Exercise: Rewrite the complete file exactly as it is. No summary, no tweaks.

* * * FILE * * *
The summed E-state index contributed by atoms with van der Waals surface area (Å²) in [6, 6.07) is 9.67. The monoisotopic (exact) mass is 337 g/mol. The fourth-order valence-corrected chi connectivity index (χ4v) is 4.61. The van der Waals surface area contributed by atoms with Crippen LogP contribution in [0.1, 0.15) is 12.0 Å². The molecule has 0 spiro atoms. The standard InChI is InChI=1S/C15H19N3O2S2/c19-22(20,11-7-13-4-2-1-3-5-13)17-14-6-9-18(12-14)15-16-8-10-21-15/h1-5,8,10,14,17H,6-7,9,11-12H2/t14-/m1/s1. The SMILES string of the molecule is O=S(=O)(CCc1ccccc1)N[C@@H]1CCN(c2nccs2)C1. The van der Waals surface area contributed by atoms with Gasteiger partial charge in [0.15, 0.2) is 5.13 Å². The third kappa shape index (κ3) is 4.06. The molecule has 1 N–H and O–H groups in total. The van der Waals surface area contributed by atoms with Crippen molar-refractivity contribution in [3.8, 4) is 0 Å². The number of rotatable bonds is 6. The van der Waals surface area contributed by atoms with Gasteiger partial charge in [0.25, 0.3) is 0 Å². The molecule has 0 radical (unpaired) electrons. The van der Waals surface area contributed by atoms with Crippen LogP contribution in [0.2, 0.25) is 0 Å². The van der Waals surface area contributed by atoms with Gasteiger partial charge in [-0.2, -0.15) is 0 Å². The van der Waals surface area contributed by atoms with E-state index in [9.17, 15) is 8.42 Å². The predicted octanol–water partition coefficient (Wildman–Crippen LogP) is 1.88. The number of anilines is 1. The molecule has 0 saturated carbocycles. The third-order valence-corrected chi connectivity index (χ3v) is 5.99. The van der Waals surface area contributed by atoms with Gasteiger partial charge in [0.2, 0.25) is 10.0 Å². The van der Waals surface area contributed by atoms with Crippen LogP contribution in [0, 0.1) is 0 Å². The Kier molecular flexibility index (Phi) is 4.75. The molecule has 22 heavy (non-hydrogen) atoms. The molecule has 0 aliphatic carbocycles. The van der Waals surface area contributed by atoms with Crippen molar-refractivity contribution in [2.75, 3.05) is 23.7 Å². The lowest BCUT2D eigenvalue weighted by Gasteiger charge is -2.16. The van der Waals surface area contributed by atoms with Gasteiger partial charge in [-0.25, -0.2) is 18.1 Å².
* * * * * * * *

The summed E-state index contributed by atoms with van der Waals surface area (Å²) in [6, 6.07) is 9.67. The monoisotopic (exact) mass is 337 g/mol. The fourth-order valence-corrected chi connectivity index (χ4v) is 4.61. The van der Waals surface area contributed by atoms with Crippen LogP contribution in [0.1, 0.15) is 12.0 Å². The molecule has 0 spiro atoms. The standard InChI is InChI=1S/C15H19N3O2S2/c19-22(20,11-7-13-4-2-1-3-5-13)17-14-6-9-18(12-14)15-16-8-10-21-15/h1-5,8,10,14,17H,6-7,9,11-12H2/t14-/m1/s1. The SMILES string of the molecule is O=S(=O)(CCc1ccccc1)N[C@@H]1CCN(c2nccs2)C1. The van der Waals surface area contributed by atoms with Gasteiger partial charge in [0.15, 0.2) is 5.13 Å². The third kappa shape index (κ3) is 4.06. The molecule has 1 N–H and O–H groups in total. The van der Waals surface area contributed by atoms with Crippen molar-refractivity contribution in [3.8, 4) is 0 Å². The number of rotatable bonds is 6. The van der Waals surface area contributed by atoms with Gasteiger partial charge in [0.25, 0.3) is 0 Å². The molecule has 0 radical (unpaired) electrons. The van der Waals surface area contributed by atoms with Crippen LogP contribution in [0.2, 0.25) is 0 Å². The van der Waals surface area contributed by atoms with Gasteiger partial charge in [-0.2, -0.15) is 0 Å². The van der Waals surface area contributed by atoms with E-state index in [9.17, 15) is 8.42 Å². The predicted octanol–water partition coefficient (Wildman–Crippen LogP) is 1.88. The number of anilines is 1. The molecule has 0 saturated carbocycles. The third-order valence-corrected chi connectivity index (χ3v) is 5.99. The van der Waals surface area contributed by atoms with Gasteiger partial charge in [0.2, 0.25) is 10.0 Å². The van der Waals surface area contributed by atoms with Crippen LogP contribution in [0, 0.1) is 0 Å². The Kier molecular flexibility index (Phi) is 4.75. The molecule has 22 heavy (non-hydrogen) atoms. The molecule has 0 aliphatic carbocycles. The van der Waals surface area contributed by atoms with Crippen molar-refractivity contribution in [2.75, 3.05) is 23.7 Å². The lowest BCUT2D eigenvalue weighted by Gasteiger charge is -2.16. The van der Waals surface area contributed by atoms with Gasteiger partial charge in [-0.25, -0.2) is 18.1 Å².